OTD 19 January 1757

Thomas Rud­di­man was born near Banff in 1674, son of a farmer, and was edu­cat­ed at the local gram­mar school and at Aberdeen Uni­ver­si­ty. After a peri­od as a pri­vate tutor, and as the school­mas­ter at Lau­rencekirk, he moved to Edin­burgh in 1700 to become the assis­tant librar­i­an at the Fac­ul­ty of Advo­cates. He was a keen schol­ar, and began to proof­read for local pub­lish­ers, and his own schol­ar­ly edi­tions of ear­li­er works were pub­lished. His most famous work, Rudi­ments of the Latin Tongue was first pub­lished in 1714 and ran to 15 editions.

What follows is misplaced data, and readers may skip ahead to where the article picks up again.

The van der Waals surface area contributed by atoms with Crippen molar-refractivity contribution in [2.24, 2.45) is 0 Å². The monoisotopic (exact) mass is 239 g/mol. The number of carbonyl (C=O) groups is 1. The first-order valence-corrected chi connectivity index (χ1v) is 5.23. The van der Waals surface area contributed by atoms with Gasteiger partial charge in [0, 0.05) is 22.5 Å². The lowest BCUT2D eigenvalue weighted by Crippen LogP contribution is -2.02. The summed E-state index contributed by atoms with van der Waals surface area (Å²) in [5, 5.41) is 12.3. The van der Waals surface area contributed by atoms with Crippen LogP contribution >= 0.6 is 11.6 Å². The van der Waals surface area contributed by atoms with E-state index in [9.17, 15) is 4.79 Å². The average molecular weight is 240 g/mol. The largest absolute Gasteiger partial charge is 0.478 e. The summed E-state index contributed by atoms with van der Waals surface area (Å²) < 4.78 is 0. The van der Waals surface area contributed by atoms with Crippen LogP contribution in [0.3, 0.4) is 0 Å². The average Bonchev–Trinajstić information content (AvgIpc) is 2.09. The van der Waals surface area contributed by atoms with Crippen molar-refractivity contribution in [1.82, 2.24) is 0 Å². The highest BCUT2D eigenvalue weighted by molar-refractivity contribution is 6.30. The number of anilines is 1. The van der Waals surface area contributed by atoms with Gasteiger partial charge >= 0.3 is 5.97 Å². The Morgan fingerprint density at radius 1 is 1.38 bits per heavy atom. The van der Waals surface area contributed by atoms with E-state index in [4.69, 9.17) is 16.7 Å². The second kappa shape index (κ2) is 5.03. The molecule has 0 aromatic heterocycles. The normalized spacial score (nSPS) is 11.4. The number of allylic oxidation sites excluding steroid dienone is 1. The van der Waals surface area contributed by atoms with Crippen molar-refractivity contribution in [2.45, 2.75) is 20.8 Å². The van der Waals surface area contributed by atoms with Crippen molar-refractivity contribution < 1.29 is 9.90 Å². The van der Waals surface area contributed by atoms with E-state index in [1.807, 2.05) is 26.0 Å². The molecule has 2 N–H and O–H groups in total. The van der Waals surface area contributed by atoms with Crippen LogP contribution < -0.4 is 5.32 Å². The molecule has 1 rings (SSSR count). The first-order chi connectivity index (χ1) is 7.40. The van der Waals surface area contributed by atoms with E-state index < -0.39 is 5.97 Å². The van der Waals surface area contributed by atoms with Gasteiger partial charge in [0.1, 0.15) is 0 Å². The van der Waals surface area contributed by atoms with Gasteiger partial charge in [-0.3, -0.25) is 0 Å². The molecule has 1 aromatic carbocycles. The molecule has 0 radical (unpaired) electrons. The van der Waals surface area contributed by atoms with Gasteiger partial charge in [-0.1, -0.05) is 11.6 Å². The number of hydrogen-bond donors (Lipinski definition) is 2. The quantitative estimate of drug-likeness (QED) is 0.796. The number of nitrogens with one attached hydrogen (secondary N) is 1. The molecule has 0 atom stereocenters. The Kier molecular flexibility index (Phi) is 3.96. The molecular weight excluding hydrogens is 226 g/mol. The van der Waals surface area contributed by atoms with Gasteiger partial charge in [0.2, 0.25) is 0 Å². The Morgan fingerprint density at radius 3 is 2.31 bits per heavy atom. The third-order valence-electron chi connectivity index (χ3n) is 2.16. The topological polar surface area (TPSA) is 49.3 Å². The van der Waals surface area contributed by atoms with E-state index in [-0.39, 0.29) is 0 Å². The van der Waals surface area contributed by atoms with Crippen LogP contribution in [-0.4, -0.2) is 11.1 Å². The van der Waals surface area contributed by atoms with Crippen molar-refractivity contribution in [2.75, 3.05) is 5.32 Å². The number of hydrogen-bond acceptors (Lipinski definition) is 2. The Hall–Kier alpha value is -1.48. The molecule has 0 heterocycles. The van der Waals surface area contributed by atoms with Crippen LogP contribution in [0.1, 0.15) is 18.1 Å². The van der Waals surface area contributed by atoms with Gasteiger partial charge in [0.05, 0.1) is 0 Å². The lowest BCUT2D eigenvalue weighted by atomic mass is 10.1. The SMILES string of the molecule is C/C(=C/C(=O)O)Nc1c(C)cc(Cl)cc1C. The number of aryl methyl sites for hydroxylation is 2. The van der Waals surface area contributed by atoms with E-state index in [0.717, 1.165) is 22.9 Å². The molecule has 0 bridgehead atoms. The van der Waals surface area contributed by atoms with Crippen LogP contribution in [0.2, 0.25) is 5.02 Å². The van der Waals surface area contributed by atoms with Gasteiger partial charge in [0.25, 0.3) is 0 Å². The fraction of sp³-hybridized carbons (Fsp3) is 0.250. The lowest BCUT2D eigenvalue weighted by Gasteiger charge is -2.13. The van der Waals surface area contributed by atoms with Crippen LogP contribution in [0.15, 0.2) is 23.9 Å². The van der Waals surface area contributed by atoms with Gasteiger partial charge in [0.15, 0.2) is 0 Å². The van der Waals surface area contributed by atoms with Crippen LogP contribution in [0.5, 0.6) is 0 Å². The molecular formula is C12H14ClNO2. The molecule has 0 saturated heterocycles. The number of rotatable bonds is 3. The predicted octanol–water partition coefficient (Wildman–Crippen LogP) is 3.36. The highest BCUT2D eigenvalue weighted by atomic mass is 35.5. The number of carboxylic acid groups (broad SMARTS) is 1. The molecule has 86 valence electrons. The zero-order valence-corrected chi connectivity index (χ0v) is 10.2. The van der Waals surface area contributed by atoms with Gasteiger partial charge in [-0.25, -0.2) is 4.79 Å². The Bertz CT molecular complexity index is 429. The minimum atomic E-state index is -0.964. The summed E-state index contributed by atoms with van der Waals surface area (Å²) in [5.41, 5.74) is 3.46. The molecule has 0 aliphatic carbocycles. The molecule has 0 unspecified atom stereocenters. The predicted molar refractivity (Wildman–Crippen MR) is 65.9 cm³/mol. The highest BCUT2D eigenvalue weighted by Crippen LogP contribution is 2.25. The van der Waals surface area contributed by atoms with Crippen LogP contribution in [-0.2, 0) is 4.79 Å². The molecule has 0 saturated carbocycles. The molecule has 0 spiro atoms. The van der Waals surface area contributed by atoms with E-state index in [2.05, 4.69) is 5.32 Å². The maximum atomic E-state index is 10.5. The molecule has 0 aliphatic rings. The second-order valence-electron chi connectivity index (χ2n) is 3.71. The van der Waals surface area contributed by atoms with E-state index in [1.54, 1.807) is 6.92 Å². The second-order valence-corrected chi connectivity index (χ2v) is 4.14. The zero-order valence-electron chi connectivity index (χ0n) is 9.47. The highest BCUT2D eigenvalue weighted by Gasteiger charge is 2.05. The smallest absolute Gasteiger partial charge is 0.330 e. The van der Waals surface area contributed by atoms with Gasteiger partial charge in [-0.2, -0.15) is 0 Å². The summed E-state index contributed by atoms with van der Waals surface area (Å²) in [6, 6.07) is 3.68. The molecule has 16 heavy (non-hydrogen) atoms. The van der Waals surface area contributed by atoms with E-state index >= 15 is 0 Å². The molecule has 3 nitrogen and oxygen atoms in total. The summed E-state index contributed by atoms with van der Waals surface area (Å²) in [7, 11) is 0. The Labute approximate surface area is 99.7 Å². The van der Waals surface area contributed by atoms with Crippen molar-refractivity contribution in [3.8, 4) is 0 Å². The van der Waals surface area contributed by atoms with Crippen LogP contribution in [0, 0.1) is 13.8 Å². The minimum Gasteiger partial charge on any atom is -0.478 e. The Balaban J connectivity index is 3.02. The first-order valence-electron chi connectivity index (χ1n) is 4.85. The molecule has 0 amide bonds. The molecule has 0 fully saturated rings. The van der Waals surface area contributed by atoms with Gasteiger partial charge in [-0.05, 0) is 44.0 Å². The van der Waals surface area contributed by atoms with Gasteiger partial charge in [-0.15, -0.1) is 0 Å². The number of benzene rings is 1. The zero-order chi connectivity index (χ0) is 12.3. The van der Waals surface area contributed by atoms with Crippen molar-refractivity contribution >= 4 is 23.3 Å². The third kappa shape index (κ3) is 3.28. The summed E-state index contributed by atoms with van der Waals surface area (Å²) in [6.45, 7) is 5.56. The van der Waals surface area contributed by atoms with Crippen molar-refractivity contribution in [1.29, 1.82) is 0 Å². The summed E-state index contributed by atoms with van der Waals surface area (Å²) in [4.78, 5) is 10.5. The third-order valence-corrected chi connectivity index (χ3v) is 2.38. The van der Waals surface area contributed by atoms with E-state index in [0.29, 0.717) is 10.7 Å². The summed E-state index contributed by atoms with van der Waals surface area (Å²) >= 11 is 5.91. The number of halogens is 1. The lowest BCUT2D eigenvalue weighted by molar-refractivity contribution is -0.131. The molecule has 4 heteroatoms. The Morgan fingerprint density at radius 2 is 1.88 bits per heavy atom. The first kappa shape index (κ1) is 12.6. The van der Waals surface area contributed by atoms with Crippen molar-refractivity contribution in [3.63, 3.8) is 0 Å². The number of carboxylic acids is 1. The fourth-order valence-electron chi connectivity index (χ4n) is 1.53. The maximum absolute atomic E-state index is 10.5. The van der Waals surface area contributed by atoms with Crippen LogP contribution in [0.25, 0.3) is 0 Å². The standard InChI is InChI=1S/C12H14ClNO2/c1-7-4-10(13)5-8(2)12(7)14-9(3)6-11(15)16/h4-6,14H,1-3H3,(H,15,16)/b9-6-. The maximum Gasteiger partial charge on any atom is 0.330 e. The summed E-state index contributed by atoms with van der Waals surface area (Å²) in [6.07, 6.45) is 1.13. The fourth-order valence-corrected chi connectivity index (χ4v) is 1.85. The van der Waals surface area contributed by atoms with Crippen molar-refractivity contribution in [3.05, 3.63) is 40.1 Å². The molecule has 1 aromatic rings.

The fol­low­ing year, Thomas and his broth­er Wal­ter, who had been trained as a print­er, went into busi­ness togeth­er. From 1724 the Rud­di­mans took over the print­ing of The Cale­don­ian Mer­cury, acquir­ing own­er­ship of the title in 1729. In 1718, Thomas Rud­di­man took an active part in form­ing a lit­er­ary soci­ety and in 1728 he was appoint­ed print­er to the Col­lege of Edin­burgh. Two years lat­er he became Keep­er of the Advo­cates’ Library: he remained in post despite Jaco­bite sym­pa­thies until 1752, when his sight began to fail. He died on 19 Jan­u­ary 1757, and is buried in Greyfri­ars Church­yard, where there is a memo­r­i­al tablet.